Jason Heyward already has 10 home runs, after hitting 14 last year.
One of the most surprising aspects of the 2012 Atlanta Braves is how productive their offense has been thus far.
Last year, the Braves were one of the worst-hitting teams in the majors. They had the fourth-worst team batting average in the National League and were among the bottom third of major league clubs in runs scored.
Despite those offensive struggles, Atlanta was still good at clubbing home runs, finishing eighth in the big leagues with 173. The Braves haven't shown quite as much power this year, ranking 12th in the majors (but fifth in the NL) with 64 homers.
However, you might have a hard time convincing New York Yankees pitchers that the Braves aren't hitting as many home runs this season. Atlanta smacked five homers out of Yankee Stadium on Wednesday afternoon, en route to a 10-5 victory and a series win.
Two of those shots were hit by Jason Heyward, who continues to show improvement after a disappointing sophomore season. The short right field at Yankee Stadium allows for some cheap fly balls to sneak over the wall, but Heyward's reached deeper parts of the ballpark with his two homers.
Watch video of Heyward's two home runs here.
Demonstrating how small Yankee Stadium is, Heyward's home runs were actually two of the shortest among the nine long balls hit in Thursday's game, according to ESPN New York's Wallace Matthews. Hey, they looked far on video.
With the double-shot of power, Heyward has 10 home runs for the season. He hit 14 in all of 2011 and 18 in his rookie year of 2010. His slugging percentage has increased to .480, the highest it's been since May 11.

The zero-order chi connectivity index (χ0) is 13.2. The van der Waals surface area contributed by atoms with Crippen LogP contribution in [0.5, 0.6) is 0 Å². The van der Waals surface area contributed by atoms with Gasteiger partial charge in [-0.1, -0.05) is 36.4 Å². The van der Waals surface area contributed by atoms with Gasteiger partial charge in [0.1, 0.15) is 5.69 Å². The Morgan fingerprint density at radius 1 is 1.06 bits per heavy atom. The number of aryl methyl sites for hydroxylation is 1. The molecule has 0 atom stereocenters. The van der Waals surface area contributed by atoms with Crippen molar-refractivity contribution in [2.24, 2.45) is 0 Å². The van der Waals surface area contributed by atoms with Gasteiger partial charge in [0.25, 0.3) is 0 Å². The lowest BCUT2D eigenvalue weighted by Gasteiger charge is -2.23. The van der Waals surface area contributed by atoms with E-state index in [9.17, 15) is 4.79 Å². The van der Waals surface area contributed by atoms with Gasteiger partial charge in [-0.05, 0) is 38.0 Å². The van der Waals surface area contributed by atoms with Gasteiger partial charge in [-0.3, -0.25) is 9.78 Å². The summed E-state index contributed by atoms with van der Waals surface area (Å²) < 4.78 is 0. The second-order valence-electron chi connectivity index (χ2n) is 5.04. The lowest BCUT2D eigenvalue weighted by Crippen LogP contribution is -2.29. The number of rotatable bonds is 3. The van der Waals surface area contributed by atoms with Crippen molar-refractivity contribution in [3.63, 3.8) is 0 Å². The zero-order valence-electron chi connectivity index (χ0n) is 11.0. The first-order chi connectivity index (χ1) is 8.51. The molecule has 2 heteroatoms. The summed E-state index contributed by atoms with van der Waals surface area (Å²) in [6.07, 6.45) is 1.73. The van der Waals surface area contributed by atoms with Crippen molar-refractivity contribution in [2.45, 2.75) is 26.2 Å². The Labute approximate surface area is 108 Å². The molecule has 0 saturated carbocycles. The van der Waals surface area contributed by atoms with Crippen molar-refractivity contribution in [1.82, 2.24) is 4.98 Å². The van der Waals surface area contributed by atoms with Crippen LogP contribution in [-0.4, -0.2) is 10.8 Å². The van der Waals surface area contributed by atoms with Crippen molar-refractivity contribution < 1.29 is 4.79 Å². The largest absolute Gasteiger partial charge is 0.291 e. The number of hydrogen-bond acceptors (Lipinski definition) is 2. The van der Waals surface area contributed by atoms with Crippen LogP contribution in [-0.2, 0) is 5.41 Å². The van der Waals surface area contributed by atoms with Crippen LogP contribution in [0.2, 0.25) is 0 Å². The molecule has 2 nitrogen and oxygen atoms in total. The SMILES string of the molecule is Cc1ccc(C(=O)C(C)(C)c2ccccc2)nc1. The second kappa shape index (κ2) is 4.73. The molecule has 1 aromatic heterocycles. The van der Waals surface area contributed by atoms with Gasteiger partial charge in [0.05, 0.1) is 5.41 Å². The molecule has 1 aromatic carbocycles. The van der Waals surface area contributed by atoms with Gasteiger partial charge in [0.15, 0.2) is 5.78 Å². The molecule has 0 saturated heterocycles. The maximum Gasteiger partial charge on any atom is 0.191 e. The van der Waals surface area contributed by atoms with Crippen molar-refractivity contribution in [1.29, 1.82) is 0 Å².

So what's the difference for Heyward this year? Is it just a matter of being healthy and not fighting a sore shoulder? Or has his approach at the plate changed too?
"He’s fouling off pitches," teammate Freddie Freeman told the Atlanta Journal-Constitution's David O'Brien. "I think he fouled off a ball on the [at-bat] where he struck out that seemed to be this far [about two feet] outside.
"He’s reaching everything. When he gets it in the strike zone, like he did with [Boone] Logan, he’s going to do damage with it no matter what the pitch is, no matter what side it’s from."
Freeman went on to explain that hitting a slider off a left-handed pitcher for a home run shows how locked in Heyward is right now.
Whatever the reason for his turnaround, Heyward is providing the Braves with another threat in the middle of their lineup that they didn't have last season. With Dan Uggla, Freddie Freeman and Heyward in the 4-5-6 spots of the batting order, Atlanta now has a deeper lineup that presents opposing pitchers with that much more to fight through in a given game.
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